Immediate and long-term effects of emotional suppression in aging: A functional magnetic resonance imaging investigation

Research output: Contribution to journalArticlepeer-review

Abstract

Available evidence suggests enhanced spontaneous emotion regulation in healthy aging, but the effects of specific strategies and the associated age-related neural mechanisms remain unclear. In this study, younger and older participants rated the emotional content of negative and neutral images, after explicit instructions or implicit priming to engage emotional suppression as an emotion regulation strategy, while functional magnetic resonance imaging (fMRI) data were recorded. Participants' memory for the images was also tested 1 week later. Behaviorally, younger and older adults were similarly successful in using explicit suppression to inhibit immediate emotional responses. However, this was associated with reduced long-term memory only for younger adults. fMRI data showed dissociable activity in the lateral prefrontal cortex (PFC) coupled with similar activity in the amygdala in younger and older adults after the engagement of emotional suppression. Results also identified a lateral-to-medial shift in the functional connectivity of the PFC in aging, linked to the engagement of explicit suppression. Regarding memory, younger adults uniquely showed bilateral modulation of encoding-related activity in the hippocampus (HC), as well as a left-lateralized decrease of the HC-PFC functional connectivity after explicit emotional suppression. This is consistent with diminished involvement of typical mechanisms associated with emotional memory because of successful engagement of explicit suppression in younger adults. Taken together, these findings identified similar and differential effects of suppression on immediate emotional responses and long-term memory for emotional information, in younger and older adults, and provide insights into the neural mechanisms by which younger and older adults adaptively cope with emotional challenges.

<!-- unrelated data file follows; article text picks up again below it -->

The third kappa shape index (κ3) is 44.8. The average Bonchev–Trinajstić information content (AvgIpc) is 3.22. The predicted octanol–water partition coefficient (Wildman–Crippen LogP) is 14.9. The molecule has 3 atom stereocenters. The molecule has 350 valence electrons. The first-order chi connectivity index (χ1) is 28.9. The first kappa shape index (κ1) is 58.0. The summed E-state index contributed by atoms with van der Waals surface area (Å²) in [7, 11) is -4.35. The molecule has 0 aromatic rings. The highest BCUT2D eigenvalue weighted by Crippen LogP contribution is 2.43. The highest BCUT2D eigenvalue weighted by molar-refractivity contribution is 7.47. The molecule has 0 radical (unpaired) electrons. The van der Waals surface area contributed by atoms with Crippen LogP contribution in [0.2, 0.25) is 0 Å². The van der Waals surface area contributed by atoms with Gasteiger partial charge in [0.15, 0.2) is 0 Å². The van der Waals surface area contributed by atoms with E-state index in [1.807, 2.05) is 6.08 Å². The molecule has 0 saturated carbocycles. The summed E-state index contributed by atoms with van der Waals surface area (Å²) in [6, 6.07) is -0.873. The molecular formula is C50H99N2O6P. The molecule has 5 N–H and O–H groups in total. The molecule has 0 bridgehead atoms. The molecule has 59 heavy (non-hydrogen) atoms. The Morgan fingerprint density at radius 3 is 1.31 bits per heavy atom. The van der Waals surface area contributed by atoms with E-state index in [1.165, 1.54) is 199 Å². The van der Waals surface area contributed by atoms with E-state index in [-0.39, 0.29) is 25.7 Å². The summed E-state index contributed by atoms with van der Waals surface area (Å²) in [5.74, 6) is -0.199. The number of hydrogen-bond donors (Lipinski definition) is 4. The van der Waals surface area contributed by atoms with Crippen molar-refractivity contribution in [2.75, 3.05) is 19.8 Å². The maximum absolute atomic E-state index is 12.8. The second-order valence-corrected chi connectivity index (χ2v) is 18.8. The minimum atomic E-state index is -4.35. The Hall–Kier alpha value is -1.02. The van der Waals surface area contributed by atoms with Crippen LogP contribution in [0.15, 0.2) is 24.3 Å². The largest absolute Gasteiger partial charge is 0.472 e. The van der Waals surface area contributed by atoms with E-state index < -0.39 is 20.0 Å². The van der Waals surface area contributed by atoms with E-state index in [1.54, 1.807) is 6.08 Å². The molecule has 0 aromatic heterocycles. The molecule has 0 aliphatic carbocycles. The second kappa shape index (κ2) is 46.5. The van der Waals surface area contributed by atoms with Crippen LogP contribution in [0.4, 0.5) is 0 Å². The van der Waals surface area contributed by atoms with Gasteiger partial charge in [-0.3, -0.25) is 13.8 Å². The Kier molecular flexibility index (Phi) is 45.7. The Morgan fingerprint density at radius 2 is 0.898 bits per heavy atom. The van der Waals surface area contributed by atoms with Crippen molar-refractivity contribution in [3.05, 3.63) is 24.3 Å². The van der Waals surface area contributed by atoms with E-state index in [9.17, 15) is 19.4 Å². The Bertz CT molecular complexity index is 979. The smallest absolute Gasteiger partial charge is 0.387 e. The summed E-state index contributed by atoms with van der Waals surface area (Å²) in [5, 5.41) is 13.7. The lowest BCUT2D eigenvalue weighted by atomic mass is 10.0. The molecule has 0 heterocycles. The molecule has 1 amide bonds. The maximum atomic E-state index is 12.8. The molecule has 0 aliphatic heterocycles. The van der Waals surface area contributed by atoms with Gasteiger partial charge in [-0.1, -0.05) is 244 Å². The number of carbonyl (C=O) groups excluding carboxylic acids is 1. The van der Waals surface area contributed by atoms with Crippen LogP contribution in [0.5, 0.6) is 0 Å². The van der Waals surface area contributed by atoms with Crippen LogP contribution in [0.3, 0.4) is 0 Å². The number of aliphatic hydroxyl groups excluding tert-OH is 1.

Original languageEnglish (US)
Pages (from-to)676-696
Number of pages21
JournalPsychology and aging
Volume35
Issue number5
DOIs
StatePublished - Aug 2020

Keywords

  • Amygdala
  • Emotion control
  • Emotion-cognition interactions
  • Emotional memory
  • Prefrontal cortex

ASJC Scopus subject areas

  • Social Psychology
  • Aging
  • Geriatrics and Gerontology

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